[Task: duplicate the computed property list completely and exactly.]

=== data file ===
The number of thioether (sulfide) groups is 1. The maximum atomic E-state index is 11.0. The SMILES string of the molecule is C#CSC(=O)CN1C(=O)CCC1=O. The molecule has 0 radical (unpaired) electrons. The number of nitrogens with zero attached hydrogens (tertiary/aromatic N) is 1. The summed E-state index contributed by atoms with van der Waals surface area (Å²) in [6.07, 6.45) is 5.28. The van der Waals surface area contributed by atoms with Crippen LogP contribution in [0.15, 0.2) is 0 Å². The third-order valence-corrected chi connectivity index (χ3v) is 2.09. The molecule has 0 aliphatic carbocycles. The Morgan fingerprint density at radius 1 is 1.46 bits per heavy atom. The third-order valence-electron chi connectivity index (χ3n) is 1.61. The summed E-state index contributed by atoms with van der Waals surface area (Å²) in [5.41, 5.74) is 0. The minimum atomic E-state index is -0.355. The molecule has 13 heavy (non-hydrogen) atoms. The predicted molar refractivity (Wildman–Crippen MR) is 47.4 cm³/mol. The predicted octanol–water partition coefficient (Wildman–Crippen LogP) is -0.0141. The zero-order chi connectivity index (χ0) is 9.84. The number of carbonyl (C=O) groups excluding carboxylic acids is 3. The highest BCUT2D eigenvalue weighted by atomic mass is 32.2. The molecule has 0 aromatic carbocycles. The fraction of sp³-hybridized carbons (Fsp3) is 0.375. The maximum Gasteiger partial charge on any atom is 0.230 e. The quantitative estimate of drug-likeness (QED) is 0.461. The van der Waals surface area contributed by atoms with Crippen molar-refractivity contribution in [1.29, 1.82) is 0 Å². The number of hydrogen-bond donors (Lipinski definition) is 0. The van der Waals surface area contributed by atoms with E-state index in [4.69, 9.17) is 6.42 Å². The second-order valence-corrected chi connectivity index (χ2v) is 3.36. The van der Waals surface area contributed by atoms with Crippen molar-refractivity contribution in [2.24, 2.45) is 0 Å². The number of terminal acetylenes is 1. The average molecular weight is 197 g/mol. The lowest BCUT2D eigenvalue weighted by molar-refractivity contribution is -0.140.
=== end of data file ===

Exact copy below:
The number of thioether (sulfide) groups is 1. The maximum atomic E-state index is 11.0. The SMILES string of the molecule is C#CSC(=O)CN1C(=O)CCC1=O. The molecule has 0 radical (unpaired) electrons. The number of nitrogens with zero attached hydrogens (tertiary/aromatic N) is 1. The summed E-state index contributed by atoms with van der Waals surface area (Å²) in [6.07, 6.45) is 5.28. The van der Waals surface area contributed by atoms with Crippen LogP contribution in [0.15, 0.2) is 0 Å². The third-order valence-corrected chi connectivity index (χ3v) is 2.09. The molecule has 0 aliphatic carbocycles. The Morgan fingerprint density at radius 1 is 1.46 bits per heavy atom. The third-order valence-electron chi connectivity index (χ3n) is 1.61. The summed E-state index contributed by atoms with van der Waals surface area (Å²) in [5.41, 5.74) is 0. The minimum atomic E-state index is -0.355. The molecule has 13 heavy (non-hydrogen) atoms. The predicted molar refractivity (Wildman–Crippen MR) is 47.4 cm³/mol. The predicted octanol–water partition coefficient (Wildman–Crippen LogP) is -0.0141. The zero-order chi connectivity index (χ0) is 9.84. The number of carbonyl (C=O) groups excluding carboxylic acids is 3. The highest BCUT2D eigenvalue weighted by atomic mass is 32.2. The molecule has 0 aromatic carbocycles. The fraction of sp³-hybridized carbons (Fsp3) is 0.375. The maximum Gasteiger partial charge on any atom is 0.230 e. The quantitative estimate of drug-likeness (QED) is 0.461. The van der Waals surface area contributed by atoms with Crippen molar-refractivity contribution in [1.29, 1.82) is 0 Å². The number of hydrogen-bond donors (Lipinski definition) is 0. The van der Waals surface area contributed by atoms with E-state index in [4.69, 9.17) is 6.42 Å². The second-order valence-corrected chi connectivity index (χ2v) is 3.36. The van der Waals surface area contributed by atoms with Crippen molar-refractivity contribution in [2.24, 2.45) is 0 Å². The number of terminal acetylenes is 1. The average molecular weight is 197 g/mol. The lowest BCUT2D eigenvalue weighted by molar-refractivity contribution is -0.140.